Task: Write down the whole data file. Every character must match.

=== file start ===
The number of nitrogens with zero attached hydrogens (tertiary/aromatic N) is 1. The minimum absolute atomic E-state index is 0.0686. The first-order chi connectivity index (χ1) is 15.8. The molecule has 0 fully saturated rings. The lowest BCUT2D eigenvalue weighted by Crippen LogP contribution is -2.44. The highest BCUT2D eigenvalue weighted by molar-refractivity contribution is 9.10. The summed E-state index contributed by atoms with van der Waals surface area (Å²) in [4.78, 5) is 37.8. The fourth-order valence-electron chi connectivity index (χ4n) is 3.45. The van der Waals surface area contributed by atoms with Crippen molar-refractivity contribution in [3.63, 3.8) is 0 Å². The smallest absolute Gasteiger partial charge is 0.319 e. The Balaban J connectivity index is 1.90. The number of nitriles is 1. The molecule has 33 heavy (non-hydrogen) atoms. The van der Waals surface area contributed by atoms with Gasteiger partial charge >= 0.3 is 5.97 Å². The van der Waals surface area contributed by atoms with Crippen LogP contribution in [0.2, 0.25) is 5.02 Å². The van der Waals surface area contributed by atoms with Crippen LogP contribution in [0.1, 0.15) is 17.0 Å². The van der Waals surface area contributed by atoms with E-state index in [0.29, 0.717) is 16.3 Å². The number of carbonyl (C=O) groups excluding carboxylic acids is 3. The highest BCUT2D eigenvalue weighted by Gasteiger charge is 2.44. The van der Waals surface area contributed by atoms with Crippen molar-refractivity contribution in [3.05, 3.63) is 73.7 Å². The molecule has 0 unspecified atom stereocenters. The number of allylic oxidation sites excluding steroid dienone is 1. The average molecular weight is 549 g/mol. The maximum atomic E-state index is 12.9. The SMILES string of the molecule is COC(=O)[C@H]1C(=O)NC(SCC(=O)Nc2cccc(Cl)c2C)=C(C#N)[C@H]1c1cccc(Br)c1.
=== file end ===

The number of nitrogens with zero attached hydrogens (tertiary/aromatic N) is 1. The minimum absolute atomic E-state index is 0.0686. The first-order chi connectivity index (χ1) is 15.8. The molecule has 0 fully saturated rings. The lowest BCUT2D eigenvalue weighted by Crippen LogP contribution is -2.44. The highest BCUT2D eigenvalue weighted by molar-refractivity contribution is 9.10. The summed E-state index contributed by atoms with van der Waals surface area (Å²) in [4.78, 5) is 37.8. The fourth-order valence-electron chi connectivity index (χ4n) is 3.45. The van der Waals surface area contributed by atoms with Crippen molar-refractivity contribution in [3.63, 3.8) is 0 Å². The smallest absolute Gasteiger partial charge is 0.319 e. The Balaban J connectivity index is 1.90. The number of nitriles is 1. The molecule has 33 heavy (non-hydrogen) atoms. The van der Waals surface area contributed by atoms with Gasteiger partial charge >= 0.3 is 5.97 Å². The van der Waals surface area contributed by atoms with Crippen LogP contribution in [0.2, 0.25) is 5.02 Å². The van der Waals surface area contributed by atoms with Crippen LogP contribution in [0.1, 0.15) is 17.0 Å². The van der Waals surface area contributed by atoms with E-state index in [0.29, 0.717) is 16.3 Å². The number of carbonyl (C=O) groups excluding carboxylic acids is 3. The highest BCUT2D eigenvalue weighted by Gasteiger charge is 2.44. The van der Waals surface area contributed by atoms with Crippen molar-refractivity contribution in [3.05, 3.63) is 73.7 Å². The molecule has 0 unspecified atom stereocenters. The number of allylic oxidation sites excluding steroid dienone is 1. The average molecular weight is 549 g/mol. The maximum atomic E-state index is 12.9. The SMILES string of the molecule is COC(=O)[C@H]1C(=O)NC(SCC(=O)Nc2cccc(Cl)c2C)=C(C#N)[C@H]1c1cccc(Br)c1.